I’ve often found that visiting relatives in other areas of the country is a great way to discover and learn about new plants. The first time I came across Lantana was on a visit to my parents in coastal North Carolina during the summer. While visiting one of the attractions in the area I was drawn to a plant with a colorful yellow flower that was grown in all of the island beds in the parking lot. Despite the heat of a low country summer, these plants were loaded with pretty flowers. I got closer to investigate the plant further and found that the leaves had a scratchy texture to them but had a pleasant smell, not unlike a lemon. I just had to find out more about the plant so the next day I took a trip to a local garden center and that is how I discovered Lantana.
The flower reminds me of verbena and that shouldn’t be a surprise as Lantana is often called Shrub Verbena. It turns out that in particularly warm areas of the country it is a shrub and can get very woody stems and grow 4 to 6 feet tall. For most of us, however, this is a plant that we would grow as an annual flower and it comes in a variety of colors including the aforementioned yellow, orange, red, white, pink and purple. Often the flowers have multiple shades of color and they are equally spectacular in containers as they are as a bedding plant.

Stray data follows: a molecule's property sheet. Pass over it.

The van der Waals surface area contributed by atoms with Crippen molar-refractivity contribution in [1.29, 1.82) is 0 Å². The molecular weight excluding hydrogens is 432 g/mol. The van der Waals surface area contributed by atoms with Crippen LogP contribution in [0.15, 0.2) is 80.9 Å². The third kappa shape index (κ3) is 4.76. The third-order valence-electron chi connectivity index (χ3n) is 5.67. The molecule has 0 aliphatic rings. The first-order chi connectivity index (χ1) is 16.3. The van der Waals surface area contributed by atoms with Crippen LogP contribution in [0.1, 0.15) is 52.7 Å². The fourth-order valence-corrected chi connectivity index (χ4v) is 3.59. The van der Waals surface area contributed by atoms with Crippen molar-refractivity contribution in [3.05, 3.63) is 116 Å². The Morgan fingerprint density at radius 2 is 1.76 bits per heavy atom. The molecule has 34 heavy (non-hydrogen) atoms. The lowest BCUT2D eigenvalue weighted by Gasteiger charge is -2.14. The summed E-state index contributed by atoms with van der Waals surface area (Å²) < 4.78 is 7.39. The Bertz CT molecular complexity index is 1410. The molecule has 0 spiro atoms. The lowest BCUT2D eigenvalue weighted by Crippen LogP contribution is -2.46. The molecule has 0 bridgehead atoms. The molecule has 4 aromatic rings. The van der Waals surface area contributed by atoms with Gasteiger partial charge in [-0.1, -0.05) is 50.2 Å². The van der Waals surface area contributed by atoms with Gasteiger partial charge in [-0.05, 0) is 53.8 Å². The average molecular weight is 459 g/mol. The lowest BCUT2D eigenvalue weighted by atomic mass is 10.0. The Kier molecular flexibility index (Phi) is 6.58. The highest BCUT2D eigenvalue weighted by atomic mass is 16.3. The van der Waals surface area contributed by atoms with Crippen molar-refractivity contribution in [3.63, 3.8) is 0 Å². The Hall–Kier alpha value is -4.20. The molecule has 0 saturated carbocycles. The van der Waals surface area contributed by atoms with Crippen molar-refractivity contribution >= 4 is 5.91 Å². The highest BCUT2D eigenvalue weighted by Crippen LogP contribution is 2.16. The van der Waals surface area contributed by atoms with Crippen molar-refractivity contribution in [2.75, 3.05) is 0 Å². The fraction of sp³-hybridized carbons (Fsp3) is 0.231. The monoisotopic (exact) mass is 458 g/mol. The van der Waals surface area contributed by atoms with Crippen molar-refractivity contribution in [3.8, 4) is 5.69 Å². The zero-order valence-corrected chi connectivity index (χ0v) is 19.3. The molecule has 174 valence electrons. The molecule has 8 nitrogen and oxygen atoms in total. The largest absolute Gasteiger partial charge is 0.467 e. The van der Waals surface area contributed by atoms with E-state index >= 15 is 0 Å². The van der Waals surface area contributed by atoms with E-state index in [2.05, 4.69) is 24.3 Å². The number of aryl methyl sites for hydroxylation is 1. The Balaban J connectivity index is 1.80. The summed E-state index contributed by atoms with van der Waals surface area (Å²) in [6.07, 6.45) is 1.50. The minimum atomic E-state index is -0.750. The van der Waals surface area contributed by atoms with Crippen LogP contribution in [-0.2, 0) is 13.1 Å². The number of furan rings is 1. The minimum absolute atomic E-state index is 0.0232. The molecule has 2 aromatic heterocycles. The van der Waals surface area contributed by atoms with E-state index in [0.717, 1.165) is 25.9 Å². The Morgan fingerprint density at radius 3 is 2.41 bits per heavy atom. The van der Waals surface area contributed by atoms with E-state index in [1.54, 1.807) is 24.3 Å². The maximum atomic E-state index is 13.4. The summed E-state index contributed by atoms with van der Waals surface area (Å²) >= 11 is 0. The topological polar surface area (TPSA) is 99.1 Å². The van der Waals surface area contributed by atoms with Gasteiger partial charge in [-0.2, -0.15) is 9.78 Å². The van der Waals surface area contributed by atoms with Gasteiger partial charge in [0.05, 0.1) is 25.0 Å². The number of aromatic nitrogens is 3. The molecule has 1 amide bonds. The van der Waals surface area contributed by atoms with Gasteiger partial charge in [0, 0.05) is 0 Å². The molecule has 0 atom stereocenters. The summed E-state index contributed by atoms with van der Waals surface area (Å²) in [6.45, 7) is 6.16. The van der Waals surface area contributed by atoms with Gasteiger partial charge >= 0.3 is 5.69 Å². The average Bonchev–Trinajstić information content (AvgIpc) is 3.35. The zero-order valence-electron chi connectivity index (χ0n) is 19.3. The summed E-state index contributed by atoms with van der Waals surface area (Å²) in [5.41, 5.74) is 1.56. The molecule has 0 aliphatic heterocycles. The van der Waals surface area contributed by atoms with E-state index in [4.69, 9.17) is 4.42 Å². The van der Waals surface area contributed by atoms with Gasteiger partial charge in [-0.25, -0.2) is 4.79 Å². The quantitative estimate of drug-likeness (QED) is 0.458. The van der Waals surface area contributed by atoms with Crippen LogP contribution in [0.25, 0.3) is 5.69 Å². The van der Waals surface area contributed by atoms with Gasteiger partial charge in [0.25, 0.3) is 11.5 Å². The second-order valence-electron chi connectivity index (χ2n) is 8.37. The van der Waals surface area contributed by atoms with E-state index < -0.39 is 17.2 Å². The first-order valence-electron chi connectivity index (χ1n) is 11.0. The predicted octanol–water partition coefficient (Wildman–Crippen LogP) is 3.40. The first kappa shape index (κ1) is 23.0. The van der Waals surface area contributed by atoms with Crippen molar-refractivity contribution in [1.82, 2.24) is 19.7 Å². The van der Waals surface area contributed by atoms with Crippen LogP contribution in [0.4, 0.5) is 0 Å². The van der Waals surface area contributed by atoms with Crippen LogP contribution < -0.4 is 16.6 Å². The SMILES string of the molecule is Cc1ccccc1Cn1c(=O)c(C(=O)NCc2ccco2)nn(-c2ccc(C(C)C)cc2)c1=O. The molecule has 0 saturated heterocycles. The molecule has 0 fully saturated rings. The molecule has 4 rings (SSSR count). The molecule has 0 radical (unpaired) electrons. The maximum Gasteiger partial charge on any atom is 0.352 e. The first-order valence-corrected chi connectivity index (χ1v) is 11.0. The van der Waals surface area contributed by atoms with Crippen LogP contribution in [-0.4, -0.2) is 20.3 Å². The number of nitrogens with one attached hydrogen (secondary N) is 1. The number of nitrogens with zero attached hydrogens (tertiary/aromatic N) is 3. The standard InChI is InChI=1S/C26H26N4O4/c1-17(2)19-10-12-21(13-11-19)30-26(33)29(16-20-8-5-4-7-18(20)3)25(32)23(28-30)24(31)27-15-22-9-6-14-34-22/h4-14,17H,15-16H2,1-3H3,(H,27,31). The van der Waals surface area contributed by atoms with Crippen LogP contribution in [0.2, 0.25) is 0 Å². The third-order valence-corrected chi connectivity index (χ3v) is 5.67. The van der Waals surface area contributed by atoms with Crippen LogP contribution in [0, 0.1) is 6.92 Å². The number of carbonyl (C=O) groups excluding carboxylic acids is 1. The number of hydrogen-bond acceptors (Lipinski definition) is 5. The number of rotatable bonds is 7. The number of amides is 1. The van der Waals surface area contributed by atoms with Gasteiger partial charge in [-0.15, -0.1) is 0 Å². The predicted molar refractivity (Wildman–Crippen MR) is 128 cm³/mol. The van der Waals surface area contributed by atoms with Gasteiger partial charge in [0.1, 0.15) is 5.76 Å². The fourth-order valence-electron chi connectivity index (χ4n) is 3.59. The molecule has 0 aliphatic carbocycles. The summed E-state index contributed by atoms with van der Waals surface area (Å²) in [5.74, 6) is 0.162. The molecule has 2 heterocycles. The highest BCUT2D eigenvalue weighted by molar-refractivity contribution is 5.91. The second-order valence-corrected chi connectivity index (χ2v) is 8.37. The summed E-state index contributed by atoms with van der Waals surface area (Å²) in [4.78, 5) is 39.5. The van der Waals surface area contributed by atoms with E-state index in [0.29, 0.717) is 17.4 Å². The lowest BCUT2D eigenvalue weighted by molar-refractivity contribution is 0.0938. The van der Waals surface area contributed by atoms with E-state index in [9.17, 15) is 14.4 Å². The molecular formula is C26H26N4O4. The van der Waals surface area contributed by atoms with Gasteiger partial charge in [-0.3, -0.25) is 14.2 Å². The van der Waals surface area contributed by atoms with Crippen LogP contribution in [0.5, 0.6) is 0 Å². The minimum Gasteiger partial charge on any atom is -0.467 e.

Lantana is very sensitive to cold and should be planted in the spring after the threat of frost has passed in your area. They may appear to grow slowly at first but once the heat of late spring and summer arrives look out! This plant loves the heat and once established they are tolerant of dry soil conditions. You may only have to water than once a week if you plant them in a flower bed but they may require more frequent irrigation if grown in containers which have a tendency to dry out quickly. The soil does not have to be particularly rich and too much fertilization will actually curtail flower production.
Since these plants grow quickly they sometimes need to be pruned. Just cut the plant back by about 1/3rd and they will bounce back quickly. You’ll notice that once a flower finishes it grows a cluster of green pods. These pods contain seeds and removing the pods will encourage flower production. Lantana is also resistant to diseases and most insects. Try not to water the leaves if possible but the biggest concern you’re likely to run into is overwatering them which can cause the roots to rot.
If all of these favorable characteristics are not enough Lantana are also attractive to bees and hummingbirds. If you have hot and sunny spots in your yard and need a plant that can stand up to those conditions then you should give Lantana a try. I guarantee you won’t be disappointed!